The six-day trip to Washington, D.C., New York and Philadelphia that awaits Pope Francis will bear little resemblance to the first papal visit to the United States 50 years ago when Pope Paul VI dashed around New York in a 14-hour whirlwind tour.
Just after 9:30 a.m. on the clear but blustery morning of October 4, 1965, an Alitalia plane landed at New York’s John F. Kennedy Airport and down a waiting staircase charged Pope Paul VI with his red woolen cape flapping in the wind. If he seemed like a pontiff in a hurry, it was for good reason. Although he had just made the longest journey ever undertaken by a sitting pope, the spiritual leader of the Catholic Church planned to make the first papal visit to the United States—or to the Western Hemisphere for that matter—a brief one of just 14 hours.
It was perhaps fitting that the 68-year-old pope first set foot in America at an airport named for the country’s first Roman Catholic president, who had been assassinated nearly two years earlier. The Italian-born pontiff stepped before the microphones and read from a fluttering page in his accented English, “Greetings to you, America. The first pope to set foot upon your land blesses you with all his heart.”
Like a tourist on a layover, he set off to cram as much as he could into the next few hours. In a specially crafted limousine fitted with running boards to carry six security guards, the pope rode through the streets of New York on an elevated seat underneath a plexiglass cover to protect him from the chill. At the pontiff’s request, the motorcade took a circuitous route through Harlem and Central Park before arriving at New York’s Catholic heart, St. Patrick’s Cathedral. After the pope delivered a benediction, a most unusual noise was heard in the normally staid cathedral—cheers and wild applause.
Following lunch at the residence of New York’s Cardinal Francis Spellman, the pope made the one-block journey east to the Waldorf-Astoria and ascended to the 35th floor to meet with President Lyndon Johnson. Three prior American presidents had papal audiences, but those were all overseas, including a meeting between President Kennedy and Pope Paul the day after his 1963 coronation. The meeting required a bit of delicate diplomacy as the United States did not have formal diplomatic relations with the Vatican (and would not until 1984), in part due to concerns about the separation of church and state. During their 50-minute meeting, the two men discussed poverty, race relations and the Vietnam War. The pope presented the president with a large painting entitled “The Resurrected Christ.” Perhaps forgetting that “blessed are the humble,” Johnson gave the pope an autographed picture of himself in a silver frame along with a small gold globe.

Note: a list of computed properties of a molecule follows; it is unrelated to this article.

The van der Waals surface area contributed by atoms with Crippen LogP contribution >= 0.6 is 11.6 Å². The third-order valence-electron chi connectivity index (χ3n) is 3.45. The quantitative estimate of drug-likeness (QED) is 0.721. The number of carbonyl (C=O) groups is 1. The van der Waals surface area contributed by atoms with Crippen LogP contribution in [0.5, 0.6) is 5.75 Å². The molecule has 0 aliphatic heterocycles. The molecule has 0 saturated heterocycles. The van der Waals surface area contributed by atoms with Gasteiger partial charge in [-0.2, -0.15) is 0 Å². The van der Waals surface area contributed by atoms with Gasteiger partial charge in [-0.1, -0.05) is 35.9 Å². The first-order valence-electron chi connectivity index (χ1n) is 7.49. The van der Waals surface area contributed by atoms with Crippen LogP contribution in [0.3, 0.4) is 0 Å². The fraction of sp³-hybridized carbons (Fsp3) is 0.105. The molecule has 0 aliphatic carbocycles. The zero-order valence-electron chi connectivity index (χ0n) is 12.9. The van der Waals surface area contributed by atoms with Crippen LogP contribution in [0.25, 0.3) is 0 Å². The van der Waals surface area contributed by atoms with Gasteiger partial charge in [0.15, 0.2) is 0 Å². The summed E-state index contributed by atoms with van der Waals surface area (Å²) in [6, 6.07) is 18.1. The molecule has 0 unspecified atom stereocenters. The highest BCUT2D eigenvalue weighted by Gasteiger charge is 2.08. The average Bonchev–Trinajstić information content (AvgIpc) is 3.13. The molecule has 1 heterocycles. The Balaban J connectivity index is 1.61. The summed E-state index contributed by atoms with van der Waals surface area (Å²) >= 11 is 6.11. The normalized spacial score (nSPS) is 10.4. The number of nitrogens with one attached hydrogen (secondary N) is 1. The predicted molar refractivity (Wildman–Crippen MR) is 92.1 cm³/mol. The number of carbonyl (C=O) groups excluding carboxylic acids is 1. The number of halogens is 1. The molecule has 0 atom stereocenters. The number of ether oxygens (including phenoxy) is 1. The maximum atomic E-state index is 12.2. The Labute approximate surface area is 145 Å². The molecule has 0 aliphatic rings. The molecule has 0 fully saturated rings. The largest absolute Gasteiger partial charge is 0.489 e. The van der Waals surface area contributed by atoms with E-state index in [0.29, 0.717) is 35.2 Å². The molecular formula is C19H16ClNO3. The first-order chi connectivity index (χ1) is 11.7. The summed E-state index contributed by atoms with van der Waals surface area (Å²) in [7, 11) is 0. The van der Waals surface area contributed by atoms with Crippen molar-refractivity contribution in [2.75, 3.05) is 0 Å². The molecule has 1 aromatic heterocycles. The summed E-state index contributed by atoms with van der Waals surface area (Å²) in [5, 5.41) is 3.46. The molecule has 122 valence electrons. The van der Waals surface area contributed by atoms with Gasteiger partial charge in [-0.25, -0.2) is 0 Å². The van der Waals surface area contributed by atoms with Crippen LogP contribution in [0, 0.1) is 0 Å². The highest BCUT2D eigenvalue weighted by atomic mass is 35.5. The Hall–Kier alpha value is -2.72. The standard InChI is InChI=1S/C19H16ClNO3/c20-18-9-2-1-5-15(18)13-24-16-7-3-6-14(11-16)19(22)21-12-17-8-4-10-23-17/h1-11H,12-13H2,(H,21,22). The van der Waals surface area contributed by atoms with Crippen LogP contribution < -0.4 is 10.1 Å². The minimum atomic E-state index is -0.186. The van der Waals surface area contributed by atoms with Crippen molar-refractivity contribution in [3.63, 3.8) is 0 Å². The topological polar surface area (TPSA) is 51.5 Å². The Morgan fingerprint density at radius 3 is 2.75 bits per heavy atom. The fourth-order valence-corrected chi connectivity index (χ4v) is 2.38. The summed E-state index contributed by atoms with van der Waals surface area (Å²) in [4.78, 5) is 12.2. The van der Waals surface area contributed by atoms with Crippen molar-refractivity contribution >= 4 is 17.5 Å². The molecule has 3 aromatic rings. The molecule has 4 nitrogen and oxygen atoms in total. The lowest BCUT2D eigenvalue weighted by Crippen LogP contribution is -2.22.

Kennedy’s spirit was omnipresent when the pope addressed the General Assembly of the United Nations. As the pope waited to speak to the representatives of all but one of the 117 member nations—Communist Albania boycotted the speech—he sat in a large beige leather chair last used by the 35th president. In a talk delivered largely in the diplomatic language of French, the pope pleaded for peace in a nuclear world: “No more war! Never again war! Peace, it is peace that must guide the destinies of peoples and of all mankind.” He also invoked the spirit of the slain president by remarking, “Listen to the words of the great departed John Kennedy: ‘Mankind must put an end to war, or war will put an end to mankind.’”
After the speech, Jacqueline Kennedy—clad in black except for strings of white pearls—led a receiving line along with Senators Robert F. and Edward Kennedy inside the delegates’ lounge. On bended knee, the former First Lady kissed the Holy Father’s ring and then blinked back tears while he offered words of condolence.
After sunset, nearly 100,000 people shivered and prayed inside Yankee Stadium as the pope celebrated a nighttime “Mass of Peace” from an altar erected behind second base. For at least one chilly night, New York’s baseball cathedral was transformed into a church—with blue bunting covering the beer advertisements. The chants of “Viva il Papa” (“Long live the pope”) that echoed through the old rafters of “The House That Ruth Built” rivaled those normally delivered for pinstriped heroes like Mickey Mantle.
Befitting the “city that never sleeps,” Pope Paul gave no thought to shut-eye. Around 10 p.m., a Catholic high-school band and exploding fireworks greeted the Holy Father as he, like 50 million people before him, visited the grounds of the World’s Fair in Queens, now in its final weeks after a two-year run. The living embodiment of the fair’s theme—“Peace Through Understanding”—the pope toured the Vatican Pavilion and said a silent prayer as he gazed upon Michelangelo’s Pieta, on loan from St. Peter’s Basilica, in a darkened gallery.
Then it was back to Kennedy Airport. “God bless America, God bless you all!” said the pope in his parting benediction. And then before the clock struck midnight he was gone. The memories of Pope Paul’s visit, however, endure a half-century later. When Pope Francis celebrates mass at Madison Square Garden on Friday, he will invoke the spirit of his predecessor by using the same golden chalice held by Pope Paul at Yankee Stadium on that cold night in 1965.